Despite those options, I wouldn’t be surprised if they buy out Wheeler later this month. His age and cap hit works against finding a suitable trade partner.
MATTHEWS SET TO BECOME NHL’S HIGHEST-PAID PLAYER
TORONTO SUN: Steve Simmons believes Auston Matthews will become the NHL’s highest-paid player in 2024-25. The 25-year-old Maple Leafs center is a year away from UFA status.
Simmons observes that Colorado Avalanche center Nathan MacKinnon will be the highest-paid player with an average annual value of $12.6 million while Edmonton Oilers captain Connor McDavid is second at $12.5 million.
While Matthews lacks MacKinnon’s Stanley Cup ring and McDavid’s plethora of individual awards, Simmons believes he’ll get between $14 million and $15 million annually on his next contract.
SPECTOR’S NOTE: I’ve speculated that Matthews could get a more conservative $13.5 million but it wouldn’t shock me if it exceeds $14 million. He’s a two-time Richard Trophy winner who last year became the first player in over a decade to tally 60 goals in a season. The Leafs center has reached the 40-goal plateau in five of his seven NHL seasons and won the Hart Memorial Trophy in 2021-22.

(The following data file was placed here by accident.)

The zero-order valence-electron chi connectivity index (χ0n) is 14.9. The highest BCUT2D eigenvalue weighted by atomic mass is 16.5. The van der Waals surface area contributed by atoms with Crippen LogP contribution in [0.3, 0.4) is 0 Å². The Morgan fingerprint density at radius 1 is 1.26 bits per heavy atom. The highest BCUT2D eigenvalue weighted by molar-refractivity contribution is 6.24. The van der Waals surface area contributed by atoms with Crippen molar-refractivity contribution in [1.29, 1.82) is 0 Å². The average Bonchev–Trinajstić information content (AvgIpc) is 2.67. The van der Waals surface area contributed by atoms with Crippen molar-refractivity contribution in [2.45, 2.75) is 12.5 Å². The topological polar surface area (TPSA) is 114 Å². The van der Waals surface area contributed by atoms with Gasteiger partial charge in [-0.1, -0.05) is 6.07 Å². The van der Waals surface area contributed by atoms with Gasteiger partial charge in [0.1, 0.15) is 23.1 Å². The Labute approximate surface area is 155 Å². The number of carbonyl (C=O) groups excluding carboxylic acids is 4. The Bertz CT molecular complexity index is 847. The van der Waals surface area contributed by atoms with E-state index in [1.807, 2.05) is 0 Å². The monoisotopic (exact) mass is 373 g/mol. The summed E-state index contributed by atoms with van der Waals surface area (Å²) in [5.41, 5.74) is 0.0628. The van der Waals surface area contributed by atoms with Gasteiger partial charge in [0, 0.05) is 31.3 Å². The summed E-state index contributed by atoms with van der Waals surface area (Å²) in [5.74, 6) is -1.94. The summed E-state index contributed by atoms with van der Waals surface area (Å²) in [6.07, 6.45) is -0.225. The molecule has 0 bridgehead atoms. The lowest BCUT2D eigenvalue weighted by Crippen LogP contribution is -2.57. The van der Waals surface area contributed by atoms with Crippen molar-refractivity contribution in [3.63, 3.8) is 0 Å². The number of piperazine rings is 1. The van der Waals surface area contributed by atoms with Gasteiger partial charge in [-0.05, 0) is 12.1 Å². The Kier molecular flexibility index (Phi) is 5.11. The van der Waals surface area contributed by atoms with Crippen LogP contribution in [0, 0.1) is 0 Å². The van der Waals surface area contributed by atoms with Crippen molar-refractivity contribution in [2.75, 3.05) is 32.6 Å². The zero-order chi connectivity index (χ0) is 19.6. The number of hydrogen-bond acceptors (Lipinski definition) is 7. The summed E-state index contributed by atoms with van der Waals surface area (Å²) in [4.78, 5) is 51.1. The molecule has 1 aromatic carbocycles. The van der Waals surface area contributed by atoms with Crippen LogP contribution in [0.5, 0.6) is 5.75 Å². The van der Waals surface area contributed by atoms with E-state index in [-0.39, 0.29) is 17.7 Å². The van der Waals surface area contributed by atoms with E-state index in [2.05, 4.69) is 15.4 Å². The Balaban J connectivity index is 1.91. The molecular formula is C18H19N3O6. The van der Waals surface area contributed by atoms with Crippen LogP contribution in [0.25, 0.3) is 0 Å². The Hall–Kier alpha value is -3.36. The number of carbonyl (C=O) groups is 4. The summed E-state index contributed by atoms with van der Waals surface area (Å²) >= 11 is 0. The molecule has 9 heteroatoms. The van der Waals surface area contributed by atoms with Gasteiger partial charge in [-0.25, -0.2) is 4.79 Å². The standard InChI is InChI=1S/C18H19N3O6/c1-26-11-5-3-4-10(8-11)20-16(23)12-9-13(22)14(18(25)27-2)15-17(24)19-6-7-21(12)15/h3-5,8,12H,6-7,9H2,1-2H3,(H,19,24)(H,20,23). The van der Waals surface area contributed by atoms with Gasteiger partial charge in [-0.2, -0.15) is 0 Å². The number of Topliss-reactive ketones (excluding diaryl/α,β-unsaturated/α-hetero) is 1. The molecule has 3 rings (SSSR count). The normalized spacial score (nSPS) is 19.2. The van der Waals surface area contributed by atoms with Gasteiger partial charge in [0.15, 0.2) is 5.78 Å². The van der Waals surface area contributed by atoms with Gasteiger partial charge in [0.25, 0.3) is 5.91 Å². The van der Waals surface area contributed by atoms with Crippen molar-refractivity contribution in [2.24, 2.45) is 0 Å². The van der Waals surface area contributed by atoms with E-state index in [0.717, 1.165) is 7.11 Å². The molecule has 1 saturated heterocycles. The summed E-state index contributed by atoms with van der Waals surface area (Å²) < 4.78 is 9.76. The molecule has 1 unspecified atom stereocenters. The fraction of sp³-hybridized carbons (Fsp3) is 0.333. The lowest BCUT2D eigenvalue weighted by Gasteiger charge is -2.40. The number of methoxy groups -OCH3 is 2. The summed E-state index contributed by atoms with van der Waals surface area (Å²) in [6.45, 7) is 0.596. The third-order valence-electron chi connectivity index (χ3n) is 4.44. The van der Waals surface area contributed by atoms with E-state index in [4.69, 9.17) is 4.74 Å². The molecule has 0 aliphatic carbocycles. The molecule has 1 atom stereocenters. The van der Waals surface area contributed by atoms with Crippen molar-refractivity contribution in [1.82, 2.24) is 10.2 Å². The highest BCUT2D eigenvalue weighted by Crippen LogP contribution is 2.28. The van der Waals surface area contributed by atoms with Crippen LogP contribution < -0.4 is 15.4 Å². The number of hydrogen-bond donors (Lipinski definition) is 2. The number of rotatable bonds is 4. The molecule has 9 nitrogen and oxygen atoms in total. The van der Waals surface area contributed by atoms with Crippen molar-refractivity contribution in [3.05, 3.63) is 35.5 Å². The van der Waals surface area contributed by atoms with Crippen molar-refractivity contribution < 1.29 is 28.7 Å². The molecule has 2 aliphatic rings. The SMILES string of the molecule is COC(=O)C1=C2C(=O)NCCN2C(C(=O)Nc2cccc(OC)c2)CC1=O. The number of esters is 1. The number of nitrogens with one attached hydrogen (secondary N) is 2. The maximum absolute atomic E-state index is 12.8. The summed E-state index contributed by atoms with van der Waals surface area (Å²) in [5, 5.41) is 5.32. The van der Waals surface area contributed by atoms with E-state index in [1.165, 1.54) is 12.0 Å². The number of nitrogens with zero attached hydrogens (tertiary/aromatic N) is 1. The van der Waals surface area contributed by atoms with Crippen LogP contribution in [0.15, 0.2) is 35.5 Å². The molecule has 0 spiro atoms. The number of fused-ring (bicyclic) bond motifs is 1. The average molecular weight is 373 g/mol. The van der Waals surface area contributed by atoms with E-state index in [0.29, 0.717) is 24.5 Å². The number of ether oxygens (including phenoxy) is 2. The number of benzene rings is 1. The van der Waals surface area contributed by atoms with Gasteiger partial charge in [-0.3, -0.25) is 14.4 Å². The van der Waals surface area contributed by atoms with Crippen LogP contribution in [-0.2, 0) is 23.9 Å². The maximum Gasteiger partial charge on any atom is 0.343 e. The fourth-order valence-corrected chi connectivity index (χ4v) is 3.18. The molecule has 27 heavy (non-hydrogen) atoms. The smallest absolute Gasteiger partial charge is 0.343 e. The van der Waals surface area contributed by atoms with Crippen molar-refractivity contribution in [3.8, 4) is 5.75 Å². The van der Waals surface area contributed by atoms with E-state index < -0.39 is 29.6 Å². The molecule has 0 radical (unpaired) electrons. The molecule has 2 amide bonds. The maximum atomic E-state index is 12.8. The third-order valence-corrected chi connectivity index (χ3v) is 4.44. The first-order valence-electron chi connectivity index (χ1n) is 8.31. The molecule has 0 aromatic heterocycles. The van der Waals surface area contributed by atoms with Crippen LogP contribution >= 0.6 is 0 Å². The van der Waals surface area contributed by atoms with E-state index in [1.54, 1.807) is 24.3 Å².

Matthews isn’t a better player than McDavid. Nevertheless, if the Leafs won’t pay him between $14 million and $15 million annually, another club will happily do so via next summer’s free-agent market, when the salary cap is expected to jump by at least $4 million. That’s the way the market works.
As for McDavid, he’ll regain his title as the NHL’s highest-paid player once his current contract is completed at the end of 2025-26.